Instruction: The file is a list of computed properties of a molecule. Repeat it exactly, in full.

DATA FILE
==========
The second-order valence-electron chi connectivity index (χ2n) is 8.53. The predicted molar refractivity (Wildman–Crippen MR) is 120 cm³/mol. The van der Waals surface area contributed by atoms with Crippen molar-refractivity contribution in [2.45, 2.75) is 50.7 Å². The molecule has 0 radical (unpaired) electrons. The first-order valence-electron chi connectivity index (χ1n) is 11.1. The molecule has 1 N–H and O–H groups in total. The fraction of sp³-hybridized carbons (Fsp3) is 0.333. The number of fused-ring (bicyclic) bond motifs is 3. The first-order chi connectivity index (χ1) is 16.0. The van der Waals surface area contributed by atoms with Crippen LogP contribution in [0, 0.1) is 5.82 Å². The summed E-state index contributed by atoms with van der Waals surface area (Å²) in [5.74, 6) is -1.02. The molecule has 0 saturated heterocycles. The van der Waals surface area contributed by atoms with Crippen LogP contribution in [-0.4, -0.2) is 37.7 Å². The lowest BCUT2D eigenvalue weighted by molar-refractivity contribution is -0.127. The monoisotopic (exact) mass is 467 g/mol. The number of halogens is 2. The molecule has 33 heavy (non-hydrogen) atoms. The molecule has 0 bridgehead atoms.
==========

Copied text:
The second-order valence-electron chi connectivity index (χ2n) is 8.53. The predicted molar refractivity (Wildman–Crippen MR) is 120 cm³/mol. The van der Waals surface area contributed by atoms with Crippen molar-refractivity contribution in [2.45, 2.75) is 50.7 Å². The molecule has 0 radical (unpaired) electrons. The first-order valence-electron chi connectivity index (χ1n) is 11.1. The molecule has 1 N–H and O–H groups in total. The fraction of sp³-hybridized carbons (Fsp3) is 0.333. The number of fused-ring (bicyclic) bond motifs is 3. The first-order chi connectivity index (χ1) is 16.0. The van der Waals surface area contributed by atoms with Crippen LogP contribution in [0, 0.1) is 5.82 Å². The summed E-state index contributed by atoms with van der Waals surface area (Å²) in [5.74, 6) is -1.02. The molecule has 0 saturated heterocycles. The van der Waals surface area contributed by atoms with Crippen LogP contribution in [-0.4, -0.2) is 37.7 Å². The lowest BCUT2D eigenvalue weighted by molar-refractivity contribution is -0.127. The monoisotopic (exact) mass is 467 g/mol. The number of halogens is 2. The molecule has 33 heavy (non-hydrogen) atoms. The molecule has 0 bridgehead atoms.